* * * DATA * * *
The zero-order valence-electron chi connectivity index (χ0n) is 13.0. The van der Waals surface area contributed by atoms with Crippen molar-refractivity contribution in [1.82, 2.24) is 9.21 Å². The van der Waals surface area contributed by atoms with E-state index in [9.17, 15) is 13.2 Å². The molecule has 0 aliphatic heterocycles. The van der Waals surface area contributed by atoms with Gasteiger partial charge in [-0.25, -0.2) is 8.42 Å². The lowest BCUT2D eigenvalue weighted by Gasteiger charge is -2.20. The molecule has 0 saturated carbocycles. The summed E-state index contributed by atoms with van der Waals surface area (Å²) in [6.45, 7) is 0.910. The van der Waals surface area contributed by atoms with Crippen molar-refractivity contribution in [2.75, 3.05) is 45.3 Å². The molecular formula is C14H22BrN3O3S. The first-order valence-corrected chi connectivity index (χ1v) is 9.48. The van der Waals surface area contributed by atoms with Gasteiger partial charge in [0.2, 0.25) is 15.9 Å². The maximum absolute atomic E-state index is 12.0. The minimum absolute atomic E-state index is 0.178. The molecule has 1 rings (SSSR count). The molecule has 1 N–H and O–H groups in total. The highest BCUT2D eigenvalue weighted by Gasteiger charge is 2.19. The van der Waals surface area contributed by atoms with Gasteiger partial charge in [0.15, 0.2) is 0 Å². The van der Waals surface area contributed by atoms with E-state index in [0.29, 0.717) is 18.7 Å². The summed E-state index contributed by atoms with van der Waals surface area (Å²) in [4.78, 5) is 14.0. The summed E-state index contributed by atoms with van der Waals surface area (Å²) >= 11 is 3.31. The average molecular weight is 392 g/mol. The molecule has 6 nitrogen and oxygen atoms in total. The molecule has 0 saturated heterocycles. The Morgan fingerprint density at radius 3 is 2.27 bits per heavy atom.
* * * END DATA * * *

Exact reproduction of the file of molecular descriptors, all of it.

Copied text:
The zero-order valence-electron chi connectivity index (χ0n) is 13.0. The van der Waals surface area contributed by atoms with Crippen molar-refractivity contribution in [1.82, 2.24) is 9.21 Å². The van der Waals surface area contributed by atoms with E-state index in [9.17, 15) is 13.2 Å². The molecule has 0 aliphatic heterocycles. The van der Waals surface area contributed by atoms with Gasteiger partial charge in [-0.25, -0.2) is 8.42 Å². The lowest BCUT2D eigenvalue weighted by Gasteiger charge is -2.20. The molecule has 0 saturated carbocycles. The summed E-state index contributed by atoms with van der Waals surface area (Å²) in [6.45, 7) is 0.910. The van der Waals surface area contributed by atoms with Crippen molar-refractivity contribution in [2.75, 3.05) is 45.3 Å². The molecular formula is C14H22BrN3O3S. The first-order valence-corrected chi connectivity index (χ1v) is 9.48. The van der Waals surface area contributed by atoms with Gasteiger partial charge in [0.2, 0.25) is 15.9 Å². The maximum absolute atomic E-state index is 12.0. The minimum absolute atomic E-state index is 0.178. The molecule has 1 rings (SSSR count). The molecule has 1 N–H and O–H groups in total. The highest BCUT2D eigenvalue weighted by Gasteiger charge is 2.19. The van der Waals surface area contributed by atoms with Gasteiger partial charge in [0.15, 0.2) is 0 Å². The van der Waals surface area contributed by atoms with E-state index in [0.29, 0.717) is 18.7 Å². The summed E-state index contributed by atoms with van der Waals surface area (Å²) in [4.78, 5) is 14.0. The summed E-state index contributed by atoms with van der Waals surface area (Å²) >= 11 is 3.31. The average molecular weight is 392 g/mol. The molecule has 6 nitrogen and oxygen atoms in total. The molecule has 0 saturated heterocycles. The Morgan fingerprint density at radius 3 is 2.27 bits per heavy atom.